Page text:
Aberrant activation of the B cell receptor (BCR) is an emerging hallmark of mature B cell tumors. The BCR initiates a signaling cascade that activates multiple kinases, including SYK, BTK and PI3K?, leading to engagement of the NF-?B, PI3K/AKT, RAS and MAPK pathways, thus promoting proliferation/survival of B cells. Considering this pro-growth outcome, it is not surprising that malignant B cells hijack this signaling module for their benefit. Consequently, the development of therapies to inhibit the BCR has become a high priority and preliminary results suggest that this is a sound approach. However, these novel therapeutic approaches rely primarily on the targeting of one kinase at a time and only rarely induce complete responses. Moreover, acquired mutations within the BCR pathway (BTK/PLC?2) and subsequent loss of clinical response have recently been reported in patients treated with the BTK inhibitor Ibrutinib. Moreover, little is known about the signaling molecules that induce the termination of BCR activity. Earlier we identified phosphodiesterase 4B (PDE4B) as a highly expressed gene in fatal diffuse large B cell lymphoma (DLBCL). Subsequently, we demonstrated that PDE4B inhibition leads to a cyclic-AMP (cAMP) mediated suppression of SYK, BTK and PI3K, which associates with growth inhibition in lymphoma. These observations suggested a cross-talk between cAMP/PDE4 and the BCR, an observation that when fully understood can be developed into clinical initiatives. Here, we will test the hypothesis that PDE4 inhibition, by elevating cAMP levels, suppresses the activity of the BCR and consequently that of BCR-dependent kinases SYK, BTK and PI3K?. Building on our preliminary data, we also plan to test the idea that the cAMP/PDE4 axis modulates the BCR via activation of of the lipid phosphatase SHIP1, thus terminating PI3K activity. By extension, we propose that combining PDE4 inhibitors with agents that specifically target these BCR-related kinases will impart clinical benefit. We suggest that this vertical targeting approach will be synergistic and may block compensatory mechanisms derived from single agent strategies, thus limiting the emergence of resistance. To test these concepts, we will use genetically modified DLBCL cell lines, a Pdeb4 knock-out mouse, a new composite mouse model generated in our group that combines homozygous loss of Pde4b with a lymphomagenic Myc transgenic allele, and clinical grade inhibitors of PDE4, BTK and PI3K?.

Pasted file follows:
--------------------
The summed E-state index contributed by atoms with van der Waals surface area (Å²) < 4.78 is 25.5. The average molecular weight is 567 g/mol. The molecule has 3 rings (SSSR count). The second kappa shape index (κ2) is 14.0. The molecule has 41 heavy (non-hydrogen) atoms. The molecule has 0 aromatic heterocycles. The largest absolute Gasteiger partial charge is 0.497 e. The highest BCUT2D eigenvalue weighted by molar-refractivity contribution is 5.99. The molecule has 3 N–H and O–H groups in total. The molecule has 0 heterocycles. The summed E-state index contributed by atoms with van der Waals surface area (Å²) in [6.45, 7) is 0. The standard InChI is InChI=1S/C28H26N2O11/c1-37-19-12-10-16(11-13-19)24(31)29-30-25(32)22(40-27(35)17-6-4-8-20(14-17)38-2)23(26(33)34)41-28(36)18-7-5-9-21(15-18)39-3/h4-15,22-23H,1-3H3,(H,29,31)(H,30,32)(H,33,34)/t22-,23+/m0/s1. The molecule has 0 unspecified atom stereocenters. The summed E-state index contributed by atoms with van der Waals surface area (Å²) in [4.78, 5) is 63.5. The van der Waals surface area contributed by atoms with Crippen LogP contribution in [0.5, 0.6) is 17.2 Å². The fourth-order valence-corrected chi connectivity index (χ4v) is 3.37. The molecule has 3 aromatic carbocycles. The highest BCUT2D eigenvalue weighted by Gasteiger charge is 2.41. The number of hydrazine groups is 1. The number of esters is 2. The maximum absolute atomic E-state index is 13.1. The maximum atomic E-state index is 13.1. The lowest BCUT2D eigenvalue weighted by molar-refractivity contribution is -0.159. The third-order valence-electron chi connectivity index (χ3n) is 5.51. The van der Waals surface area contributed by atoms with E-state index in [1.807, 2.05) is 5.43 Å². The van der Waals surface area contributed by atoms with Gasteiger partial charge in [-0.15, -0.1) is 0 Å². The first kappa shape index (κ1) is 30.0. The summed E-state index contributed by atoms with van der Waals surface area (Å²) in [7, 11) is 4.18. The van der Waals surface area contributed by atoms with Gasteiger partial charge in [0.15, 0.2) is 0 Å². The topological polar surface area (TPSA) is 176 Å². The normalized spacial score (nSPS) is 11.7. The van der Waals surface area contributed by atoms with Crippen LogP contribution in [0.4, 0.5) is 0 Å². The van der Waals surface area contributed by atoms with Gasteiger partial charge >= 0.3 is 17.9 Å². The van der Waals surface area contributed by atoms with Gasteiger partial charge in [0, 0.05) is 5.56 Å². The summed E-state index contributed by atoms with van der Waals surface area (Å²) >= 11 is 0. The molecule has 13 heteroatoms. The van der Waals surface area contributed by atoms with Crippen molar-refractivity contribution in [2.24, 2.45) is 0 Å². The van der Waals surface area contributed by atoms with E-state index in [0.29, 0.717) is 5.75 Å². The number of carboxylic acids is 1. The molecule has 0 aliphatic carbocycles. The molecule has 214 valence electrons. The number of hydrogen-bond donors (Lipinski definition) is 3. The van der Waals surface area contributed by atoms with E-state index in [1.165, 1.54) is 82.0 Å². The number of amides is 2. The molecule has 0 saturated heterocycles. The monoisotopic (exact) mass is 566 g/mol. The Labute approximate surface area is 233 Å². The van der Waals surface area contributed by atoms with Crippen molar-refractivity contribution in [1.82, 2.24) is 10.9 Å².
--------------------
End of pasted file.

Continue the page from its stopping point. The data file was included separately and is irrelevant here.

Our specific aims are: 1. Define in vitro and in vivo the role of the cAMP/PDE4 axis in modulating BCR activity in normal mature B lymphocytes and B cell lymphomas; 2. Determine in vitro and vivo the effects of the combinatorial targeting of PDE4 and BCR-dependent kinases in human and murine B cell lymphoma. Upon completion, this study may identify cAMP as mediator of BCR signal termination, and PDE4 inhibition as a novel approach to target the aberrant BCR signaling pathway. If positive, our data will fulfill one of the tenets of contemporary rational therapeutic design, the targeting of a critical pathway, the BCR, with distinct drug classes, phosphodiesterase and kinase inhibitors.
To improve the cure rate of B cell lymphomas we need to better understand how these cancers develop and progress. We will test if inhibiting the enzyme phopshodiesterase 4 (PDE4) suppresses the oncogenic activity of the B cell receptor and thus imparts clinical benefit to this group of cancer patients.
|Cooney, Jeffrey; Lin, An-Ping; Jiang, Daifeng et al. (2017) Synergistic targeting of the regulatory and catalytic subunits of PI3K? in mature B cell malignancies. Clin Cancer Res :|
|Cooney, Jeffrey D; Aguiar, Ricardo C T (2016) Phosphodiesterase 4 inhibitors have wide-ranging activity in B-cell malignancies. Blood 128:2886-2890|